The objective of the lighting design for the baroque structure is to give the Palace of Versailles, which, at its widest point, stretches to more than half a kilometre, a sublime long-distance effect at night.
Countless palace buildings were modelled after this UNESCO World Heritage Site until the 19th century. Special BEGA LED in-ground luminaires contribute to its appropriate staging. Two almost identical luminaires, which are barely distinguishable from the outside and create a harmonious overall look, take on very different lighting tasks at the palace proper and in the landscaped parks.
These custom in-ground floodlights are embedded in the light staging of the far-flung palace gardens, with its sculptures and landscaped features.
Special reflectors and the resulting very narrow beam light distribution are used to stage the details of numerous sculptures, integrating the statues into the context of the gardens and the artfully pruned plants.
Lighting concepts in urban spaces can be realised for spatially limited areas, as well as for structures with larger dimensions:
In addition to the task of appropriately staging the illumination, the conditions of the immediate surroundings must be taken into account. An essential requirement here is to prevent glare. Light shielded upwards has proven to be particularly insect-friendly as well. The right choice of luminaires and effective accessories ensures satisfactory results for lighting designers and local residents alike.
The light stagings presented here follow the main brief of illuminating with uniform light. They do, however, use different concepts to match local conditions, while achieving outstanding lighting results for the respective projects. Thanks to The sprawling dimensions of the amphitheatre in Nîmes allowed the use of in-ground luminaires as wall washers for its illumination. The luminaires were placed close to the structure, so that viewers find themselves behind the light source to avoid glare. The uniform light without distracting light cones in the lower area stages the 2000-year-old bricks, with their varied colour shading, to perfection.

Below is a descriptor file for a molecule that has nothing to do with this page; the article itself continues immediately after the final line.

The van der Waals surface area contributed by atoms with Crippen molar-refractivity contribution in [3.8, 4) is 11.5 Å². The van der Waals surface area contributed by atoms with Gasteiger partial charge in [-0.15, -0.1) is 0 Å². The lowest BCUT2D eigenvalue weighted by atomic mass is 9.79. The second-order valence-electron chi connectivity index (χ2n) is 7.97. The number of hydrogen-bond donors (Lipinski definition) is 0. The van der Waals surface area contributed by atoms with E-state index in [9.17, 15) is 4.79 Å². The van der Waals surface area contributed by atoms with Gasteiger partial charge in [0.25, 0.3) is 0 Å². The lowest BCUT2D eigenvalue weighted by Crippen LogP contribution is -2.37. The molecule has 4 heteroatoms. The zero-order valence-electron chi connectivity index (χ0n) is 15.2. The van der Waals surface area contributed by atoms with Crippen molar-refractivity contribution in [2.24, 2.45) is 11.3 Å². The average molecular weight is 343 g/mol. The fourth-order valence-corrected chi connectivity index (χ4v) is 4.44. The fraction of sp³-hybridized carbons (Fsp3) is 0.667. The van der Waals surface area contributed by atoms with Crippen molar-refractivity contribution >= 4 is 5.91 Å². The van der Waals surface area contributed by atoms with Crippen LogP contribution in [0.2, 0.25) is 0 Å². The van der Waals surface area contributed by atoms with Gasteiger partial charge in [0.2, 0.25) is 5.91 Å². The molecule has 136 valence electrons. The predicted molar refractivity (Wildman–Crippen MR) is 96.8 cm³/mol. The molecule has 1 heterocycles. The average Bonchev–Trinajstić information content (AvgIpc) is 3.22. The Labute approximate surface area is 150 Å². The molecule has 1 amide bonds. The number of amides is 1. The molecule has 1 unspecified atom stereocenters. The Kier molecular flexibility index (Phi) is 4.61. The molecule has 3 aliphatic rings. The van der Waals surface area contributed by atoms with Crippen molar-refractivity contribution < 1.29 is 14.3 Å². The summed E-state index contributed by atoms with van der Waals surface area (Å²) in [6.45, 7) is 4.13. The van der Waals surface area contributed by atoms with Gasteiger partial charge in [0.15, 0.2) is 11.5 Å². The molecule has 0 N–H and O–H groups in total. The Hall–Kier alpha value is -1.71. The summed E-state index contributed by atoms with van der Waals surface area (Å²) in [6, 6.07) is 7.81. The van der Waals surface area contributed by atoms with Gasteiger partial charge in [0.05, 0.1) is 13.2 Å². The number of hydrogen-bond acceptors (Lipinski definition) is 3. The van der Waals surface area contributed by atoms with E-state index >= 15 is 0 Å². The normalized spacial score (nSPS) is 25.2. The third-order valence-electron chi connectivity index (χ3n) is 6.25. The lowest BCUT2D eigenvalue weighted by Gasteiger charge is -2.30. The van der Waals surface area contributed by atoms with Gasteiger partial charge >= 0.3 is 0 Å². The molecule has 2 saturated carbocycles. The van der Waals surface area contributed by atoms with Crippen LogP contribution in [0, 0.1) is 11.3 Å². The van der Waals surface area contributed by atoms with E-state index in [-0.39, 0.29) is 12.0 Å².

For the Porta Nigra in Trier, glare-free illumination was an important planning factor. The luminaires had to be installed at a distance from the structure and above the eyeline of viewers, as they would usually be located in front of the luminaires. This placement prevents glare.
High-performance floodlights with shields and louvres create directed light for the uneven shape of the building in such a way as to achieve a very uniform illumination. Secondly, virtually every beam of light is captured and targeted precisely to exactly where the light is needed.
In Trier, precisely aligned luminaires with additional light-directing shields and louvres are installed on cross beams to avoid glare for visitors and residents by the Porta Nigra. The light distribution additionally addresses the concerns of insect protection.